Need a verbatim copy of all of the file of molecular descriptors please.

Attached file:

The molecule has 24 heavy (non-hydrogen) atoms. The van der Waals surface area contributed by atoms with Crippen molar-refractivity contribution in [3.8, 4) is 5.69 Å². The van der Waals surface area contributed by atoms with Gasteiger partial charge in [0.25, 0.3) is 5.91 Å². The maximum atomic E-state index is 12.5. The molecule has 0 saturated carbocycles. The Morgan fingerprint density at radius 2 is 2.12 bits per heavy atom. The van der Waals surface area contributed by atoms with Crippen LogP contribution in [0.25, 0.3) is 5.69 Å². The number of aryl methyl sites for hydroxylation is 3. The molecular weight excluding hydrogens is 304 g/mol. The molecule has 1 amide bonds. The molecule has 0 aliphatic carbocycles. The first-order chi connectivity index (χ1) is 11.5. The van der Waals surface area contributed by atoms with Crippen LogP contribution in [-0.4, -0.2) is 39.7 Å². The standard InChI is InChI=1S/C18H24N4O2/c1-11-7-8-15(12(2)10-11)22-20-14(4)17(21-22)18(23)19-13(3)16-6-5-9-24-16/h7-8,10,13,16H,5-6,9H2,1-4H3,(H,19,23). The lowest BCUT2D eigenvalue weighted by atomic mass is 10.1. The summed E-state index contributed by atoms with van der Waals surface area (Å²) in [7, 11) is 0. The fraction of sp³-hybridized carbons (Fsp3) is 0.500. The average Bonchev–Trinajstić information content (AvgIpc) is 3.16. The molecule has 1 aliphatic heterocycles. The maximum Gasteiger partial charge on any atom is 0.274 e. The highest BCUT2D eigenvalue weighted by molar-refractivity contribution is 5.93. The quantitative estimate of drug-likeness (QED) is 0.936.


The molecule has 24 heavy (non-hydrogen) atoms. The van der Waals surface area contributed by atoms with Crippen molar-refractivity contribution in [3.8, 4) is 5.69 Å². The van der Waals surface area contributed by atoms with Gasteiger partial charge in [0.25, 0.3) is 5.91 Å². The maximum atomic E-state index is 12.5. The molecule has 0 saturated carbocycles. The Morgan fingerprint density at radius 2 is 2.12 bits per heavy atom. The van der Waals surface area contributed by atoms with Crippen LogP contribution in [0.25, 0.3) is 5.69 Å². The number of aryl methyl sites for hydroxylation is 3. The molecular weight excluding hydrogens is 304 g/mol. The molecule has 1 amide bonds. The molecule has 0 aliphatic carbocycles. The first-order chi connectivity index (χ1) is 11.5. The van der Waals surface area contributed by atoms with Crippen LogP contribution in [-0.4, -0.2) is 39.7 Å². The standard InChI is InChI=1S/C18H24N4O2/c1-11-7-8-15(12(2)10-11)22-20-14(4)17(21-22)18(23)19-13(3)16-6-5-9-24-16/h7-8,10,13,16H,5-6,9H2,1-4H3,(H,19,23). The lowest BCUT2D eigenvalue weighted by atomic mass is 10.1. The summed E-state index contributed by atoms with van der Waals surface area (Å²) in [7, 11) is 0. The fraction of sp³-hybridized carbons (Fsp3) is 0.500. The average Bonchev–Trinajstić information content (AvgIpc) is 3.16. The molecule has 1 aliphatic heterocycles. The maximum Gasteiger partial charge on any atom is 0.274 e. The highest BCUT2D eigenvalue weighted by molar-refractivity contribution is 5.93. The quantitative estimate of drug-likeness (QED) is 0.936.